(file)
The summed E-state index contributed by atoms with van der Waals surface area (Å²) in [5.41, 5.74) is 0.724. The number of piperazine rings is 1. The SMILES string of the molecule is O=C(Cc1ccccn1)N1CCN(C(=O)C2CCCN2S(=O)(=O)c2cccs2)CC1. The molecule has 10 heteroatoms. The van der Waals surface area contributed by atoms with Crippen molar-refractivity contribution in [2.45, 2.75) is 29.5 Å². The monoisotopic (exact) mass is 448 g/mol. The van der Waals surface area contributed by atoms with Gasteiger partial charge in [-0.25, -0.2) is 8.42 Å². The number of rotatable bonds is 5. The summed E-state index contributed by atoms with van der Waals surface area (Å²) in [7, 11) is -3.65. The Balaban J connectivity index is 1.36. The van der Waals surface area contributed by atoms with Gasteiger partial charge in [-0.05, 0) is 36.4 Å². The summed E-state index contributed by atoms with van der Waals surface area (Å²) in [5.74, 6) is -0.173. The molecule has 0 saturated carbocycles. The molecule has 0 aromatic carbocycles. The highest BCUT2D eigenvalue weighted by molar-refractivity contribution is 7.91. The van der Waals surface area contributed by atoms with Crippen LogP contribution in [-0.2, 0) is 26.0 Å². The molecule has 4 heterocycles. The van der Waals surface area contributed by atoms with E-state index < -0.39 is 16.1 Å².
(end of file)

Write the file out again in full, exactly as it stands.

The summed E-state index contributed by atoms with van der Waals surface area (Å²) in [5.41, 5.74) is 0.724. The number of piperazine rings is 1. The SMILES string of the molecule is O=C(Cc1ccccn1)N1CCN(C(=O)C2CCCN2S(=O)(=O)c2cccs2)CC1. The molecule has 10 heteroatoms. The van der Waals surface area contributed by atoms with Crippen molar-refractivity contribution in [2.45, 2.75) is 29.5 Å². The monoisotopic (exact) mass is 448 g/mol. The van der Waals surface area contributed by atoms with Gasteiger partial charge in [-0.25, -0.2) is 8.42 Å². The number of rotatable bonds is 5. The summed E-state index contributed by atoms with van der Waals surface area (Å²) in [7, 11) is -3.65. The Balaban J connectivity index is 1.36. The van der Waals surface area contributed by atoms with Gasteiger partial charge in [-0.05, 0) is 36.4 Å². The summed E-state index contributed by atoms with van der Waals surface area (Å²) in [5.74, 6) is -0.173. The molecule has 0 saturated carbocycles. The molecule has 0 aromatic carbocycles. The highest BCUT2D eigenvalue weighted by molar-refractivity contribution is 7.91. The van der Waals surface area contributed by atoms with Crippen LogP contribution in [-0.2, 0) is 26.0 Å². The molecule has 4 heterocycles. The van der Waals surface area contributed by atoms with E-state index < -0.39 is 16.1 Å².